by Kyle Weidleman | January 31, 2013
During the next two years, states have several opportunities to expand health care coverage for currently uninsured citizens under the Affordable Care Act. But despite hefty financial subsidies from the federal government, some of the same governors who have called for an outright repeal of the act are now distorting the facts to justify denying health care to hundreds of thousands of residents in their states.
Under the act, states are empowered to set up health care purchasing ‘exchanges’ to make it easier for individuals to buy affordable coverage or they can allow the Federal government to run an exchange instead. The act also gives states the ability to expand Medicaid coverage to currently ineligible low wage workers at no cost for the first three years. States also have the ability to expand Medicaid coverage to currently ineligible low wage workers. States also have the ability to opt out of the Medicaid expansion.
Under the Affordable Care Act, the federal government will fund Medicaid coverage that will cover millions of working families who would not otherwise have health insurance. The federal government will pay the full cost of the expansion for three years and 90 percent of the cost thereafter. Unfortunately, several governors have already said they will refuse to participate.
Indiana Gov. Mike Pence turned down the assistance that would help insure nearly 400,000 Hoosiers. Michigan Gov. Rick Snyder is considering leaving 564,000 Michiganders without an option for affordable health insurance. Nebraska Gov. Dave Heineman has rejected the expansion that would cover 78,000 state residents. And Ohio Gov. John Kasich has refused to make a decision, keeping uncertain health care coverage for 600,000 Buckeye State residents.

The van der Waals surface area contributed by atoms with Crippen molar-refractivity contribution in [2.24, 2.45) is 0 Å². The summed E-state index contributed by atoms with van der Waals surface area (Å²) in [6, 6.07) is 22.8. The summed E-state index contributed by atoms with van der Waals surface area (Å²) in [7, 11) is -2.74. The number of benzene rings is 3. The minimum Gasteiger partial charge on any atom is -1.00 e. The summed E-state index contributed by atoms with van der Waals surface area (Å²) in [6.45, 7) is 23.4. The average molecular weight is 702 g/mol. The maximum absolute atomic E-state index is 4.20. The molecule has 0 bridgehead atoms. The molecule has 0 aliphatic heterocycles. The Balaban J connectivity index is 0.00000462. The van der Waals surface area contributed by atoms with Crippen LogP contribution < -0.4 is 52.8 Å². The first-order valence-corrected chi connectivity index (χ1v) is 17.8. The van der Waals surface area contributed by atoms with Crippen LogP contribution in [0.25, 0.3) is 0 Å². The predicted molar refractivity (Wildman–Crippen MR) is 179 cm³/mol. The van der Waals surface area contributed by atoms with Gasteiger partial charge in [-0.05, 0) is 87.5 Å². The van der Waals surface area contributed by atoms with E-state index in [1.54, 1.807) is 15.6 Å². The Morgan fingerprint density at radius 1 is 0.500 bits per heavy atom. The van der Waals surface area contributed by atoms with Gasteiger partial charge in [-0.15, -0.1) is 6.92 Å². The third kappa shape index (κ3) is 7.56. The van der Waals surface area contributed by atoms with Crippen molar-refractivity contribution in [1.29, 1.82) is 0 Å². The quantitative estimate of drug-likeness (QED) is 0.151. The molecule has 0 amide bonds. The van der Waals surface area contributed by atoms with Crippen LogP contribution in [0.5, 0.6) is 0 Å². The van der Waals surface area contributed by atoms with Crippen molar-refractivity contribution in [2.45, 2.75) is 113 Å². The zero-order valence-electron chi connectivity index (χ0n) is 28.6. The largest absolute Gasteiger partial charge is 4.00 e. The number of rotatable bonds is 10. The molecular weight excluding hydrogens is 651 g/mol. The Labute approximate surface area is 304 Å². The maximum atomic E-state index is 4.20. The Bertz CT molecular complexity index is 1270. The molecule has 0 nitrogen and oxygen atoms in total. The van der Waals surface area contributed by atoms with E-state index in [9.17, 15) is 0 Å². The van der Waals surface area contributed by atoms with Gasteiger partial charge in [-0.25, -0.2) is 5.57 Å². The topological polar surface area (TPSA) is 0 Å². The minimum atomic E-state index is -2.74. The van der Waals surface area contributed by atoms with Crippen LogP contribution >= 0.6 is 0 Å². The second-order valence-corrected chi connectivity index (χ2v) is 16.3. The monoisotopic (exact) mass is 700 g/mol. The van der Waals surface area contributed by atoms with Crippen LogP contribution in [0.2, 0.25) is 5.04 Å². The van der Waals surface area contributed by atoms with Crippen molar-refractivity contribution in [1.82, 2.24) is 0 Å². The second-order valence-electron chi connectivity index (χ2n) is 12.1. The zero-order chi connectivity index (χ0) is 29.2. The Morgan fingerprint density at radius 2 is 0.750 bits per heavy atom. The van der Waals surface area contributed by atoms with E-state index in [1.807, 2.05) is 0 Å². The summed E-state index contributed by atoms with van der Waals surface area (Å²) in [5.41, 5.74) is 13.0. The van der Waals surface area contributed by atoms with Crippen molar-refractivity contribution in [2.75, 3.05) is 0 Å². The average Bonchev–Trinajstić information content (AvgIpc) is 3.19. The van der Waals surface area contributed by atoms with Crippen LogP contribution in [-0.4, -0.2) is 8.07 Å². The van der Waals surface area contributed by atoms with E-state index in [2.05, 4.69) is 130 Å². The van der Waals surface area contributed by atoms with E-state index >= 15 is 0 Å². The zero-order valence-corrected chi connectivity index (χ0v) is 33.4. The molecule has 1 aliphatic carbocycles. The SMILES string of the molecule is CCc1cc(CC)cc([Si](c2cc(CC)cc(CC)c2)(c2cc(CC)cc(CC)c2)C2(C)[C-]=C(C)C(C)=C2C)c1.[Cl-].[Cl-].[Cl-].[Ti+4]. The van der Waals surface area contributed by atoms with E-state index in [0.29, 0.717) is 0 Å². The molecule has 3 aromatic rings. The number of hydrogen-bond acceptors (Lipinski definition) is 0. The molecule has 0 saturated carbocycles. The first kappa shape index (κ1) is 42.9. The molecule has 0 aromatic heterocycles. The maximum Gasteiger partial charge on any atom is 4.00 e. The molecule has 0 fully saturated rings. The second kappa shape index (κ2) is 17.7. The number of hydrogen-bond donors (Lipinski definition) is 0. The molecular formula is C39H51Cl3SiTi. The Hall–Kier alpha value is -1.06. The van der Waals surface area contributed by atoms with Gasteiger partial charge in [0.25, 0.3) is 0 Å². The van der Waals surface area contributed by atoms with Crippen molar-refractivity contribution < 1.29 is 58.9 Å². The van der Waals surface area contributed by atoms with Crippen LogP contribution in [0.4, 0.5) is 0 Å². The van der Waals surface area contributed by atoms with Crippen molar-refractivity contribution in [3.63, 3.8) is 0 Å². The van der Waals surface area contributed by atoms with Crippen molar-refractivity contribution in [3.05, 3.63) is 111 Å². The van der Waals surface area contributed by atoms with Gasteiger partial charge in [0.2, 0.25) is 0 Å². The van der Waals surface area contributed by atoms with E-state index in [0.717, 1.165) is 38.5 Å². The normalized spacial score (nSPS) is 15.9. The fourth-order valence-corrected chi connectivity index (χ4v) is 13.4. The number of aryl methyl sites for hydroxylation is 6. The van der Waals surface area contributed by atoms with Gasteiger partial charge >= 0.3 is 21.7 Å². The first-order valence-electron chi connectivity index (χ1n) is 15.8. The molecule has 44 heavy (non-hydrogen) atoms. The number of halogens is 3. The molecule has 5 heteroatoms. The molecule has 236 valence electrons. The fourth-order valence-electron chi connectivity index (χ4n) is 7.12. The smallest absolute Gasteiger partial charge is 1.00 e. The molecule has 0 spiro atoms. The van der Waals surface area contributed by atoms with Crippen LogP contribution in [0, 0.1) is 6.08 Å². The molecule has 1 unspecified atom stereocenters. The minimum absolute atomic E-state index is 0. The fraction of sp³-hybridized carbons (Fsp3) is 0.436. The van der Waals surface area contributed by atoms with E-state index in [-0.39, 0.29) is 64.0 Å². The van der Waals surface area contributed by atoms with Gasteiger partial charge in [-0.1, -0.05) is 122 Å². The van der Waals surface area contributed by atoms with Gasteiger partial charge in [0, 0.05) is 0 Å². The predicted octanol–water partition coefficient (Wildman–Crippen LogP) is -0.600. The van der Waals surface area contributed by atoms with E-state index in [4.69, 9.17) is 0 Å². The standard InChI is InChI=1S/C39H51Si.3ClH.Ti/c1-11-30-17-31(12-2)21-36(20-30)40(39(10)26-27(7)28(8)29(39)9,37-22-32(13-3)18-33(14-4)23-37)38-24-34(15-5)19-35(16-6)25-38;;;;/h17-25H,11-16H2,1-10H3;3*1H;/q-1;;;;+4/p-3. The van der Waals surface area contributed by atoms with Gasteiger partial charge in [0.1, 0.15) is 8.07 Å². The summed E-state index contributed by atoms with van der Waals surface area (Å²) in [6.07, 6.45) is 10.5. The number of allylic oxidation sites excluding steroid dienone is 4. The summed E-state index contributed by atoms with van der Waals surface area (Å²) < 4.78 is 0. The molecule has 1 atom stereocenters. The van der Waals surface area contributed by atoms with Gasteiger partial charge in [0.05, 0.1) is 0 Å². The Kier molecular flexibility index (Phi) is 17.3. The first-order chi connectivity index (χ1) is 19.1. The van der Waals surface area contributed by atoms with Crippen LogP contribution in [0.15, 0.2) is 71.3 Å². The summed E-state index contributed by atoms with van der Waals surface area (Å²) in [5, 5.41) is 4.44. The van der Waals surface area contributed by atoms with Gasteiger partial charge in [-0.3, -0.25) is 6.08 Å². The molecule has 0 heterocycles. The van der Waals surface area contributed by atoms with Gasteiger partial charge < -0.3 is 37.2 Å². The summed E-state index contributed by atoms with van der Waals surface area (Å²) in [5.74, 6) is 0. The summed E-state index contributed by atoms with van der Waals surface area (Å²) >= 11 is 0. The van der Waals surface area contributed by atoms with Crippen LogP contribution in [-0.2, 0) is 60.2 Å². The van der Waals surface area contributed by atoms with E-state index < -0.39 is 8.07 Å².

Florida Gov. Rick Scott has gone so far as to manufacture wildly inaccurate figures to explain why he will not cover 1.2 million Floridians under the act. Scott reported that the Medicaid expansion would cost his state $26 billion over 10 years—even though he knew the number was hugely inflated. The actual figure was later revised downward by nearly 90 percent.
Playing fast and loose with the numbers is nothing new to Scott. Before he was governor, he ran a for-profit hospital system defrauded government health programs—including Medicaid—by more than $1.5 billion.
While these short-sighted governors play political games, millions of working families will continue to be denied affordable healthcare. AFSCME member and our allies will continue to fight for health care coverage that is affordable and accessible to all.